Wednesday, July 28, 2021



PHENOMENALITY: *marvelous*
CAMPBELLIAN FUNCTIONS: *psychological, sociological*

Though I've not seen all of the eleven CARRY ON films prior to SCREAMING, I've the impression that this film is a little more rigorously plotted than most flicks in the franchise. If so, this may be because the producers were trying to hew to the model of "old dark house" horror-films rather than just sticking to the looser setups for British vaudeville gags. 

Usually the main stars of each CARRY ON film belong to an ongoing ensemble of comedians, including Jim Dale, Joan Sims, Charles Hawtrey, Peter Butterworth, Bernard Bresslaw, and Kenneth Williams. In contrast to this tendency, the central characters of SCREAMING are a devious duo of mad scientists. Orlando Watt (Williams) and Valeria (Fenella Fielding, making the last of two appearances in a CARRY ON movie). Hawtrey, Sims and Bresslaw all have minor supporting roles, while major support-roles are filled out by the characters of Albert (Dale), who loses a girl to the monstrous mad scientists, and the two cops investigating the disappearance, Slobotham (Butterworth) and Sergeant Bung (Harry H. Corbett, who made no further CARRY ONs).

Americans best know Fielding for her role in 1962's THE OLD DARK HOUSE, a collaboration between the American director William Castle and Hammer Studios. This is about as close as SCREAMING gets to anything done by England's premiere horror-makers at Hammer, given that the film is all about a weird family, comprised not only of the Watts but also their pet Frankenstein Monster, "Oddbod." To be sure, Orlando may not even be alive any more, since in his first appearance Valeria is keeping him alive with electrical charges, which they both use to keep Oddbod functioning. But to defray their expenses in their expensive "old dark house," the Watts use Oddbod to abduct local girls, whom the sinister scientists change into wax statues by reversing the dead-coming-to-life currents, or something like that. The Watts then sell the statues to English department stores, and if the viewers wonder about just how remunerative this scheme could be, the script chooses not to dwell on the matter.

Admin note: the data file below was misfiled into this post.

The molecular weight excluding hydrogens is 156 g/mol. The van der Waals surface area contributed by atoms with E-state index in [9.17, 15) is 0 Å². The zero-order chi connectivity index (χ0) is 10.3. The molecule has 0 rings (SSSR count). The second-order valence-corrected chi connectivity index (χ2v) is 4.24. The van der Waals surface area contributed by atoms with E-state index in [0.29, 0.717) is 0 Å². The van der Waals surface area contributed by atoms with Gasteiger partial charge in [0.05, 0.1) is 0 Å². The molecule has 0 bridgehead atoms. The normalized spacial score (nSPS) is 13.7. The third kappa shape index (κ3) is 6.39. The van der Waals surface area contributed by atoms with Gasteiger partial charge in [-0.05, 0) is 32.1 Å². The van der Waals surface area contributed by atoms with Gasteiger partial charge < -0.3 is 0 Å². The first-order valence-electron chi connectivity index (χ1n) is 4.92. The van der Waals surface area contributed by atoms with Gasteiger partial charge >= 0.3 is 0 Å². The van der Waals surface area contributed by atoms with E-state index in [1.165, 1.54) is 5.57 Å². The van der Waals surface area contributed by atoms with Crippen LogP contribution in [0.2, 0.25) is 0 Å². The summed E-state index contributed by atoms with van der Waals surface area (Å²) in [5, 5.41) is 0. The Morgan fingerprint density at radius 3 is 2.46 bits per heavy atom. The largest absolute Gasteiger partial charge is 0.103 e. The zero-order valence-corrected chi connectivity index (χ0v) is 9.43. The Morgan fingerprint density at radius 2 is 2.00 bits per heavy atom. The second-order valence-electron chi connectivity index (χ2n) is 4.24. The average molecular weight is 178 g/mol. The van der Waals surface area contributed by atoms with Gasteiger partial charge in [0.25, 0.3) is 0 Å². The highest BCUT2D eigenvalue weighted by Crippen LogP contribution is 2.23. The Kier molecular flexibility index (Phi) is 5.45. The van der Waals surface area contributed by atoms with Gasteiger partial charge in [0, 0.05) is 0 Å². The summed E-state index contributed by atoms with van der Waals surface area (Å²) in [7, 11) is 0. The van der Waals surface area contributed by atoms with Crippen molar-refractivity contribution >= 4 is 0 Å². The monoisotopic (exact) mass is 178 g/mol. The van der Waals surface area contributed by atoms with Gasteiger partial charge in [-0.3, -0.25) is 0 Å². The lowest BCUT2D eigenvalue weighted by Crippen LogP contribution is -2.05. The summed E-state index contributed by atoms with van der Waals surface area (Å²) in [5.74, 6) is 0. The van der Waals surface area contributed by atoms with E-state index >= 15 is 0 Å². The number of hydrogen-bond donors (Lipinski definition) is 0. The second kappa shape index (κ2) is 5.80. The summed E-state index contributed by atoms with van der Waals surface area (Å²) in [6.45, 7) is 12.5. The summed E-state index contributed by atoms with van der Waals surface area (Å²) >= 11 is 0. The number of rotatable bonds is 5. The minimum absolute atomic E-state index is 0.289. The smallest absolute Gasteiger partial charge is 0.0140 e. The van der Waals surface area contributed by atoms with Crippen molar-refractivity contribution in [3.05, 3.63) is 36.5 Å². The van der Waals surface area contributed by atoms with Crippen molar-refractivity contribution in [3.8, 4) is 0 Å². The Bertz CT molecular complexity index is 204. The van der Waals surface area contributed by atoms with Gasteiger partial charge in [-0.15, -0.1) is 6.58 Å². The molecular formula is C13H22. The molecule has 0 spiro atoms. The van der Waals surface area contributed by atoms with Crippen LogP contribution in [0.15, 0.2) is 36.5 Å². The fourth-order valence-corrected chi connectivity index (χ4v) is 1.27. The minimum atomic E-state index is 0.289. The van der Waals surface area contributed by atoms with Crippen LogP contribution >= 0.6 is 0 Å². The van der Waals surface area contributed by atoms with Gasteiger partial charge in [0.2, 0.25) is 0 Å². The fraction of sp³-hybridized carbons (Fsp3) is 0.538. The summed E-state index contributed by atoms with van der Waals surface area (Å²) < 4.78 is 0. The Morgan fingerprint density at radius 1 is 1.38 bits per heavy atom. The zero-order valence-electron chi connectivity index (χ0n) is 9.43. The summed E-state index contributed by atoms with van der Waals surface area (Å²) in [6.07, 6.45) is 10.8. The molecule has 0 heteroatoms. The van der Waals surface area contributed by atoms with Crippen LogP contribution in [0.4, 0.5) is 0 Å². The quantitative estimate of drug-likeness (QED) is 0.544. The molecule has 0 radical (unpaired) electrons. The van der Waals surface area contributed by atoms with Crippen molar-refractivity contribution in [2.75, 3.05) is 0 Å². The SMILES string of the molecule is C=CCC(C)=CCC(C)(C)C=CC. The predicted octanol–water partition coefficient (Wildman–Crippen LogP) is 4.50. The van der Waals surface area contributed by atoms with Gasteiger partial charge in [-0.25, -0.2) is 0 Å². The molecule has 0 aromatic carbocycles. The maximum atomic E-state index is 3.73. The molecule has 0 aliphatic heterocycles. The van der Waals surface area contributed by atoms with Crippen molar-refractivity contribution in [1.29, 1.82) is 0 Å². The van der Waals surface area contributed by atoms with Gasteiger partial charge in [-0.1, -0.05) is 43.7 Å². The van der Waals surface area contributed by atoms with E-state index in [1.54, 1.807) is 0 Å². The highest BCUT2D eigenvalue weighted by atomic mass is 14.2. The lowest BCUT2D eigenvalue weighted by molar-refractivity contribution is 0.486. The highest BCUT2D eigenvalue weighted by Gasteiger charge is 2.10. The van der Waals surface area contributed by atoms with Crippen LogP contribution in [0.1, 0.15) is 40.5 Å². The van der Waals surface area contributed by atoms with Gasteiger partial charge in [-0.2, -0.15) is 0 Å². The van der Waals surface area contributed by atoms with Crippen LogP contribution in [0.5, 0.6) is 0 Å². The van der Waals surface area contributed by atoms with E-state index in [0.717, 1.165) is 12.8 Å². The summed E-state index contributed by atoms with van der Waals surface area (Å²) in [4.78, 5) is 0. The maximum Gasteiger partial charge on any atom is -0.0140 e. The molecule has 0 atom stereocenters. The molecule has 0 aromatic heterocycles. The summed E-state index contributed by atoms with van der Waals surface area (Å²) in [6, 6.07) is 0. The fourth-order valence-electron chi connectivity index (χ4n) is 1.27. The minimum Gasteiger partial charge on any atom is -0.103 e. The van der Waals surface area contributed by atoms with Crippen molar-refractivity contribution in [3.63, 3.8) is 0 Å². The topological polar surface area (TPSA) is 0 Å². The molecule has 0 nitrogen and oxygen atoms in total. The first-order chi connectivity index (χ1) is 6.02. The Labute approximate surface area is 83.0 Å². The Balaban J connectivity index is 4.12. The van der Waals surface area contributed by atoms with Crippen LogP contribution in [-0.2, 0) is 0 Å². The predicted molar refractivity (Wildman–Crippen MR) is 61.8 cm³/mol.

After Oddbod steals Albert's girlfriend Doris (Angela Douglas), Albert seeks out the local constabulary. Bung is only too happy to have a new case, to give him an excuse to escape his shrewish wife (Sims). They find one clue at the site of Doris's abduction: a very hairy severed finger. Back at the Watts manor, the duo discover that Oddbod's dropped a digit, so they infuse the hairy beast with more electricity and he grows the finger back. Later, the finger, accidentally exposed to electricity at the police lab, grows back a whole body, which makes it way to the manor and gets dubbed "Oddbod Junior."

Bung and Slobotham investigate the Watts simply because they're in the vicinity of the crime, but neither cop really suspects anything, while Bung is more than a little enamored of voluptuous Valeria. For some reason, though, the Watts think of the constables as a real threat. Albert finds Doris's waxen body in town, but can't prove that it's a transformed human being. So Orlando, who studied with both Doctor Frankenstein and Doctor Jekyll, slips Bung a Mister Hyde mickey, so that the beastly Bung will do Orlando's bidding and steal Wax Doris. Bung reverts to normal without remembering what he's done, but the Watts try to get rid of the investigators with a plot derived from Doyle's "The Speckled Band." Bung still doesn't catch on to the villains, but he gets Slobotham to masquerade as a woman to lure out the kidnappers. This all leads to an epic (for CARRY ON) battle, when Orlando sends the two Oddbods to kill off the detectives. Bung changes into Sergeant Hyde and beats down the monsters. Orlando gets undone when a bolt of lightning providentially revives a mummy he has to have around, and the mummy takes Orlando's secrets to their graves. In a final coda, the married Sergeant Bung finds a way to get around his nagging wife and to shack up with vivacious Valeria.

There are a good smattering of ribald jokes and silly slapstick here, though nothing in particular stands out. Valeria doesn't appear to be a real "vamp"-- even if she does duplicate TV-host Vampira's "mind if I smoke" schtick, so it's  not till the belated introduction of the mummy "Rubatiti" and the ersatz Edward Hyde does CARRY ON SCREAMING register as a monster mashup.


  1. I remember watching this on TV around about Hallowe'en back in the '70s, and the mood of the film matched the mood of my external environs perfectly. I've got a real fondness for this movie, especially Fenella Fielding who was irresistible in that hot crimson dress.

  2. I should have added that the moviemakers probably didn't still Valeria's "mind if I smoke" gag from the old VAMPIRA show-- which probably did not air in Great Britain-- but from a 1965 episode of THE ADDAMS FAMILY, which I would guess did make it over there.

    That said, Fenella Fielding does a lot more with the joke, with Sergeant Bung eyeing her literally smoking body and complaining that he meant to "give it up," whatever "it" might be.